Imagining Karma: Ethical Transformation in Amerindian, Buddhist, and Greek Rebirth / Edition 1

Imagining Karma: Ethical Transformation in Amerindian, Buddhist, and Greek Rebirth / Edition 1

by Gananath Obeyesekere
     
 

With Imagining Karma, Gananath Obeyesekere embarks on the very first comparison of rebirth concepts across a wide range of cultures. Exploring in rich detail the beliefs of small-scale societies of West Africa, Melanesia, traditional Siberia, Canada, and the northwest coast of North America, Obeyesekere compares their ideas with those of the ancient and modern Indic… See more details below

Overview

With Imagining Karma, Gananath Obeyesekere embarks on the very first comparison of rebirth concepts across a wide range of cultures. Exploring in rich detail the beliefs of small-scale societies of West Africa, Melanesia, traditional Siberia, Canada, and the northwest coast of North America, Obeyesekere compares their ideas with those of the ancient and modern Indic civilizations and with the Greek rebirth theories of Pythagoras, Empedocles, Pindar, and Plato. His groundbreaking and authoritative discussion decenters the popular notion that India was the origin and locus of ideas of rebirth. As Obeyesekere compares responses to the most fundamental questions of human existence, he challenges readers to reexamine accepted ideas about death, cosmology, morality, and eschatology.

Obeyesekere's comprehensive inquiry shows that diverse societies have come through independent invention or borrowing to believe in reincarnation as an integral part of their larger cosmological systems. The author brings together into a coherent methodological framework the thought of such diverse thinkers as Weber, Wittgenstein, and Nietzsche. In a contemporary intellectual context that celebrates difference and cultural relativism, this book makes a case for disciplined comparison, a humane view of human nature, and a theoretical understanding of "family resemblances" and differences across great cultural divides.

Author Biography: Gananath Obeyesekere is Professor of Anthropology, Emeritus, at Princeton University. He is the author of The Apotheosis of Captain Cook: European Mythmaking in the Pacific (1997), The Cult of the Goddess Pattini (1984), Medusa's Hair: An Essay on Personal Symbols and Religious Experience (1984), and The Work of Culture: Symbolic Transformation in Psychoanalysis and Anthropology (1990).

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Product Details

ISBN-13:
9780520232433
Publisher:
University of California Press
Publication date:
11/11/2002
Series:
Comparative Studies in Religion and Society Series
Edition description:
New Edition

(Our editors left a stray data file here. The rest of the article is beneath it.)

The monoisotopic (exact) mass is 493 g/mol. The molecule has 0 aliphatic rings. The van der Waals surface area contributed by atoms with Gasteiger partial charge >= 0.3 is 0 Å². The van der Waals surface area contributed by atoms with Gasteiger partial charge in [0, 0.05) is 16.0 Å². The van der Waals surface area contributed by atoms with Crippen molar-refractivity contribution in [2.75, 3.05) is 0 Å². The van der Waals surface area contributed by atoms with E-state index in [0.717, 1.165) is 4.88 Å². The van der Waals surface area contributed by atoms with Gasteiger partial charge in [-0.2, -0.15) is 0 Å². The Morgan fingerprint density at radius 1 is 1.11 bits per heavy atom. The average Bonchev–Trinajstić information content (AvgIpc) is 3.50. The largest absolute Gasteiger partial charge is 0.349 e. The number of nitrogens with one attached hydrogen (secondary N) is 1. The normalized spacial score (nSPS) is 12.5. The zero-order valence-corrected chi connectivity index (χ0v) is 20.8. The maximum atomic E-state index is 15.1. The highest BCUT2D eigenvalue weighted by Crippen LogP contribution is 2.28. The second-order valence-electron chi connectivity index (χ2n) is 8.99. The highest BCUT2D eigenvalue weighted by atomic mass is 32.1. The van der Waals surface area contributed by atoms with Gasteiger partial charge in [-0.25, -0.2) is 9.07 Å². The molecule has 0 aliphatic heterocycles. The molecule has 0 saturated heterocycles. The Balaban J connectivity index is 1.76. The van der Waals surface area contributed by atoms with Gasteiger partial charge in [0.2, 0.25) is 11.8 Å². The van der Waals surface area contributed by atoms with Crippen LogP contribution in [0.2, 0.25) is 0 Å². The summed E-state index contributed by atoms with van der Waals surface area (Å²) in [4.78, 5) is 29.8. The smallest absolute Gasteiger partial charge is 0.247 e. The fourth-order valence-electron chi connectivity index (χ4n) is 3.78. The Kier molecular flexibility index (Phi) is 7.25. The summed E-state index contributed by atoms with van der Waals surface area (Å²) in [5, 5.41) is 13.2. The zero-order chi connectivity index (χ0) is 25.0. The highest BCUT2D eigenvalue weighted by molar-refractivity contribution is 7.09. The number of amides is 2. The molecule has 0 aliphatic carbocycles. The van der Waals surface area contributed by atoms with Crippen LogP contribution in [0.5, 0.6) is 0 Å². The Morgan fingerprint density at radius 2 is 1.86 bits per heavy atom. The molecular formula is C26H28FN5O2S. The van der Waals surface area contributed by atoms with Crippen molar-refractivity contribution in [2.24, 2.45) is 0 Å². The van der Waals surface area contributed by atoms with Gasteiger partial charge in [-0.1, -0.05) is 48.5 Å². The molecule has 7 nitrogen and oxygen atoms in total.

Pages:
477
Product dimensions:
6.00(w) x 9.00(h) x 1.13(d)

Table of Contents

List of Illustrations
Preface
List of Abbreviations
1Karma and Rebirth in Indic Religions: Origins and Transformations1
2Non-Indic Theories of Rebirth19
West Africa19
The Trobriand Model28
Animal and Human Reincarnation: Northwest Coast Indians and Inuit (Eskimo)37
Human and Animal Transformations43
Kinship, Rebirth, and Desire46
Tlingit Eschatology: Rebirth, Desire, and the Return of the Dead50
Animal and Human Reincarnation: An Ethical Dilemma among the Kwakiutl58
3The Imaginary Experiment and the Buddhist Implications72
The Transformation of the Rebirth Eschatology72
Emergence of the Karmic Eschatology78
Upanishadic Ethicization: The Earliest Indic Model84
The Model and the Buddhist Interconnections88
Ethicization in Its Historical Context: The Samanic Religions97
Contemporary Tribal Religions98
Ethicization, Axiology, and the Brahmanic Tradition99
Nonethicized Samanic Religions: The Doctrines of the Ajivikas102
Eel-Wrigglers and Hair-Splitters: Contentious Discourses in Buddhist Thought108
Ethical Transformation and the Axial Age: Ethical Prophecy and Ethical Asceticism115
Rationalization and the Transformation of Thought120
The Limits of Innovative Thought: Temporality, Impermanence, Nirvana125
Karma, Causality, and the Aporias of Existence129
Ethicization, Karma, and Everyday Life140
Ascetic Religiosity and the Escape from the World144
4The Buddhist Ascesis150
The Imagined Buddha150
The Renunciatory Ideal in the Buddhist Imagination158
The Buddha as Seer: The Life Fate of the Buddhist Dead160
Samanism and Shamanism: Ecstasis, Enstasis, and Spirit Possession164
Ethicization and the Creation of a God-Making Machine168
Ethicization and Axiologization173
Buddhism, Axiologization, and the Vedic Tradition176
Axiologization Continued: Homo Hierarchicus and Homo Aequalis in India182
5Eschatology and Soteriology in Greek Rebirth190
Methodological Remarks190
Pythagoras and Pythagoreanism: A Probable Mythos193
History Telling Continued: Pythagorean Beginnings and Lifeways200
Pythagorean Soteriology207
Ethicization and Soteriology in Empedocles214
Ethicization Step 1: Popular Religiosity in Pindar232
Orphic Reincarnation: A Brief Aside236
Bridging Multiple Worlds: Plato and the Myth of Er240
6Rebirth and Reason249
Metacosmesis in the Phaedo249
The Soteriology and Eschatology of the Phaedrus254
The Cosmology of the Timaeus258
Cosmological Homoeroticism, Heterophobia, and Female Nature in Platonic Rebirth266
Ethicization and Soteriology in the Platonic Dialogues270
Regrouping: Rebirth, Memory, and Retrocognition275
Reason, Conviction, and Eschatology in Platonic, Buddhist, and Amerindian Thought283
"Karma" in Greek Thought: Plotinian Eschatology and Soteriology287
Rebirth and the Idea of God: The Druze Case308
7Imprisoning Frames and Open Debates: Trobriander, Buddhist, and Balinese Rebirth Revisited319
Reincarnation, Procreation, and the Embodiment of the Soul319
Buddhism, Procreation, and Rebirth331
Balinese Rebirth: Contentious Discourses on Rebirth and Karmic Eschatologies334
Methodological Postscript344
Notes361
Bibliography413
Index429

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